In early 2009 another SA-15 class ship, the Monchegorsk, became the centre of an international incident involving Iran, Egypt, Russia, the United States, Israel, the Palestinian territories and Cyprus. American naval ships of the Combined Task Force 151 alerted the Egyptian officials after the ship left an Iranian port and headed for the Suez Canal. The ship was forced into an Egyptian port and munitions, believed to be headed to the Gaza Strip, were found hidden in the cargo. However, the officials had no evidence that this was in violation of the United Nations Security Council Resolution 1747, which prohibits Iran from exporting weapons, and the ship was released. After leaving the Canal Monchegorsk, flying a Cypriot flag, was boarded and escorted to the Port of Limassol.[38] This resulted in a diplomatic struggle in which Israel and the US maintained that the shipment was in violation of the UN resolution, Israel claimed that the weapons were heading for the Palestinian organizations in the Gaza strip and Iran denied everything. The Cypriot officials made a decision to unload the suspicious cargo of 98 containers from the ship and keep it in Cyprus.[39][40] The ship was sold for scrap shortly after the incident. On 11 July 2011, more than two years later, the confiscated containers, stored in the open under allegedly inappropriate conditions at the Evangelos Florakis Naval Base near Mari, exploded, leaving 12 people dead and 62 injured. The explosion created a 600-metre (1,969 ft) crater and caused widespread damage to the naval base and the nearby power station of Vasilikos.[41]

Future[edit]

Kapitan Danilkin, photographed outside the port of Sabetta in April 2015, is the last SA-15 Super class ship ever built. She was delivered in 1987 and, like her sister ships, is now approaching the end of her economic life.

Despite decades of service in some of the harshest operating conditions on the planet, no SA-15 class freighters have been lost. However, even the newest ships are over 30 years old and approaching the end of their economic life. The increasing operating costs of the old vessels with relatively large crews will eventually force the shipping companies currently operating old SA-15 class ships in their fleet to retire them and look for replacements especially for the more demanding arctic routes. Most SA-15 class freighters were transferred to southern routes for their final years and became a common sight especially in Chinese ports.

In 2006–2011 MMC Norilsk Nickel built a series of five 14,500 DWT double acting container ships to replace the ageing fleet of MSCO-owned SA-15 class ships used to support the Norilsk-Dudinka operation.[23] In November 2010 one of these new vessels capable of breaking ice up to 1.7 metres (5.6 ft) thick when operating astern,[42] Monchegorsk, became the first ship to traverse the eastern part of Northern Sea Route without icebreaker assistance while sailing from Murmansk via Dudinka to Shanghai.[43]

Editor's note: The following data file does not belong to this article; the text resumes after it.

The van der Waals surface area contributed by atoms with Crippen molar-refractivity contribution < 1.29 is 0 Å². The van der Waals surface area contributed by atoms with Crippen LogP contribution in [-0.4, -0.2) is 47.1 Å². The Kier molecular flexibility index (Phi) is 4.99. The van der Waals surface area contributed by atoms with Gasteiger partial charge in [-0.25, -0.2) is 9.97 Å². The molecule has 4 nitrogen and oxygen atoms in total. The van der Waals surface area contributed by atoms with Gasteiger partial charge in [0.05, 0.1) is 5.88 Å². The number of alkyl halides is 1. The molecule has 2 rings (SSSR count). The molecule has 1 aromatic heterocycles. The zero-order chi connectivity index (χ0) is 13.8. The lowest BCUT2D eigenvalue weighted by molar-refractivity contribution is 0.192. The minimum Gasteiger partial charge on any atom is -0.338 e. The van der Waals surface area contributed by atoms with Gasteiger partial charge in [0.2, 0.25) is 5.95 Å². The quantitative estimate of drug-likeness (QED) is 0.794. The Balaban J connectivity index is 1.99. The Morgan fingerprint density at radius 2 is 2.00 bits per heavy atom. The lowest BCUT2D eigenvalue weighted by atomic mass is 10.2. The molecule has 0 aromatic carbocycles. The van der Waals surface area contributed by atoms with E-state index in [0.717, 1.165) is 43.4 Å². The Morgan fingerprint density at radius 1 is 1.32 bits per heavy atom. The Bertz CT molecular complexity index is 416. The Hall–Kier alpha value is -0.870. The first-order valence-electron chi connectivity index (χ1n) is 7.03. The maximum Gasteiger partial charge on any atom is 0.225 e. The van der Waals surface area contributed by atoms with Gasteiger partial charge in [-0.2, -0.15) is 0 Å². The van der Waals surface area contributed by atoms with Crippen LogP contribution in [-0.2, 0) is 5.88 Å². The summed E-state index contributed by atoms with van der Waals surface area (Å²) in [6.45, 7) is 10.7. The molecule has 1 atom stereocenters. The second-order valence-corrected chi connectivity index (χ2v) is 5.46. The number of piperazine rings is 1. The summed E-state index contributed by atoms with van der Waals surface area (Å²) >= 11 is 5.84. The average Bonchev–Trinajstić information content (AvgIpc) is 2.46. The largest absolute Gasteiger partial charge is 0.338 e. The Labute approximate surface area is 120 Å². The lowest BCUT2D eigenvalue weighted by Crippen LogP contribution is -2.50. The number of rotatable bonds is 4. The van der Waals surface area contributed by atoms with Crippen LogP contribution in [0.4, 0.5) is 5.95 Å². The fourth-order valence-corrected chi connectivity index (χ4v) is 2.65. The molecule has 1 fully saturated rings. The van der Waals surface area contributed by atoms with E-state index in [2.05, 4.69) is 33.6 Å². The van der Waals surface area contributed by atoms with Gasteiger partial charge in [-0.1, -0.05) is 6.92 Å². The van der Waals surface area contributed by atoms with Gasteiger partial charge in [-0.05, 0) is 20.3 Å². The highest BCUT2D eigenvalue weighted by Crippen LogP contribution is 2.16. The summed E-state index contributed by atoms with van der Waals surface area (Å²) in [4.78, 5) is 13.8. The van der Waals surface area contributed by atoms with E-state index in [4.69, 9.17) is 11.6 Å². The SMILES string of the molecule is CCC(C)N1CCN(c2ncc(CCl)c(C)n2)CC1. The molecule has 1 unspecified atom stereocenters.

The first SA-15 class ship to be scrapped, Kandalaksha, was sold for demolition in China in the spring of 2009.[44] It was followed by the four ships operated by Bank Line — Boularibank was sold for recycling in India and Gazellebank, Tikeibank and Mahinabank in Bangladesh during the second half of 2009 — and Monchegorsk, which arrived at the breakers in China in late 2009.[45][46] In 2010, they were joined by Kola and Norilsk, which were recycled in India and Huangpu, China, respectively.[47][48] The first vessels of this type to be scrapped in 2011 were Arkhangelsk, withdrawn from the register on 17 May,[49] and Emerald Sea, reported to be bound for breakers in Alang in late May.[50] They were followed by Captain Kurbatskiy and Amderma, both of which were sold to Indian breakers in late 2011.[37][51] The last ships of the original SA-15 series were scrapped in 2012 — Professor Barabanov was sold for recycling in Alang in February[52] and Igarka in China in June.[53] 2012 also saw the decommissioning of the first SA-15 Super class ships when Kapitan Man sailed to the breakers in May[54] and Anatoliy Kolesnichenko in July, both ending their life in Chittagong. The only SA-15 class ship to be broken up in 2013, Vasiliy Burkhanov, arrived to the same final destination on 18 December 2013.[55] No SA-15 class ships have been scrapped since and as of 2018 two SA-15 Super class ships remain in service. It is likely that the remaining ships will be sold for scrap in the coming years as they reach the end of their economical life.

As part of the Yamal LNG project, one of the alternatives that were studied for transporting LNG plant modules to the material offloading facility located in the port of Sabetta was a conversion of one of the remaining SA-15 class ships into a heavy-lift module carrier. If done, it would consist of removing all cargo handling gear ahead of the superstructure and cutting the hull down to the tweendeck in order to create a large level cargo deck for the oversized industrial modules.[56]

Design[edit]

General characteristics[edit]